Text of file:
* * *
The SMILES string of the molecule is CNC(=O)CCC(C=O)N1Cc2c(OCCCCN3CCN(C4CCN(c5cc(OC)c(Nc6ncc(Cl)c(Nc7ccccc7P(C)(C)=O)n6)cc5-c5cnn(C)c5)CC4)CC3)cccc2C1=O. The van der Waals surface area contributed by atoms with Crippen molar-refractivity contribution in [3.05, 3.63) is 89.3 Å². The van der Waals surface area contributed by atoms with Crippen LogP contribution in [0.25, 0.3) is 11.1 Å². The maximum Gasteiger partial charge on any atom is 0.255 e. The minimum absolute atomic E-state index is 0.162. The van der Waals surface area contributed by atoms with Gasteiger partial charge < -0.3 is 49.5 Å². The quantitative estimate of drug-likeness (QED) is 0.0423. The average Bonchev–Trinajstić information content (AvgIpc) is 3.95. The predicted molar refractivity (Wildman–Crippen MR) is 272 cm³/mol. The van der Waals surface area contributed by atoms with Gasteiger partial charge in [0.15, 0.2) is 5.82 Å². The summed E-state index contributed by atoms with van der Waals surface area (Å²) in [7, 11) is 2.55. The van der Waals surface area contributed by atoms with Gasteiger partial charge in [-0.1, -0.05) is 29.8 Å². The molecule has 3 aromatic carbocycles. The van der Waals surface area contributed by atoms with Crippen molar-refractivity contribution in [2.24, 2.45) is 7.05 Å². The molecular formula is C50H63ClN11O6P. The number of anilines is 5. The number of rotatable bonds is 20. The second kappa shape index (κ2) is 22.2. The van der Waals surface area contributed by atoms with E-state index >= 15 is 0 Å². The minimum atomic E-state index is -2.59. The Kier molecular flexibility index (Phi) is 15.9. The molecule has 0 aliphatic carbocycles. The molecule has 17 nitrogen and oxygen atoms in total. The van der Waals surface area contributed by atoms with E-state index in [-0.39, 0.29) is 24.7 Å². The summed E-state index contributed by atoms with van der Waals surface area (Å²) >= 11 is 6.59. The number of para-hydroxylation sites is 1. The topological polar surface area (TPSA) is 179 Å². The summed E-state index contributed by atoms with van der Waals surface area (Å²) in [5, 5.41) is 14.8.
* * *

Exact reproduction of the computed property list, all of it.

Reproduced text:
The SMILES string of the molecule is CNC(=O)CCC(C=O)N1Cc2c(OCCCCN3CCN(C4CCN(c5cc(OC)c(Nc6ncc(Cl)c(Nc7ccccc7P(C)(C)=O)n6)cc5-c5cnn(C)c5)CC4)CC3)cccc2C1=O. The van der Waals surface area contributed by atoms with Crippen molar-refractivity contribution in [3.05, 3.63) is 89.3 Å². The van der Waals surface area contributed by atoms with Crippen LogP contribution in [0.25, 0.3) is 11.1 Å². The maximum Gasteiger partial charge on any atom is 0.255 e. The minimum absolute atomic E-state index is 0.162. The van der Waals surface area contributed by atoms with Gasteiger partial charge < -0.3 is 49.5 Å². The quantitative estimate of drug-likeness (QED) is 0.0423. The average Bonchev–Trinajstić information content (AvgIpc) is 3.95. The predicted molar refractivity (Wildman–Crippen MR) is 272 cm³/mol. The van der Waals surface area contributed by atoms with Gasteiger partial charge in [0.15, 0.2) is 5.82 Å². The summed E-state index contributed by atoms with van der Waals surface area (Å²) in [7, 11) is 2.55. The van der Waals surface area contributed by atoms with Gasteiger partial charge in [-0.1, -0.05) is 29.8 Å². The molecule has 3 aromatic carbocycles. The van der Waals surface area contributed by atoms with Crippen molar-refractivity contribution in [2.24, 2.45) is 7.05 Å². The molecular formula is C50H63ClN11O6P. The number of anilines is 5. The number of rotatable bonds is 20. The second kappa shape index (κ2) is 22.2. The van der Waals surface area contributed by atoms with E-state index >= 15 is 0 Å². The minimum atomic E-state index is -2.59. The Kier molecular flexibility index (Phi) is 15.9. The molecule has 0 aliphatic carbocycles. The molecule has 17 nitrogen and oxygen atoms in total. The van der Waals surface area contributed by atoms with E-state index in [-0.39, 0.29) is 24.7 Å². The summed E-state index contributed by atoms with van der Waals surface area (Å²) >= 11 is 6.59. The number of para-hydroxylation sites is 1. The topological polar surface area (TPSA) is 179 Å². The summed E-state index contributed by atoms with van der Waals surface area (Å²) in [5, 5.41) is 14.8.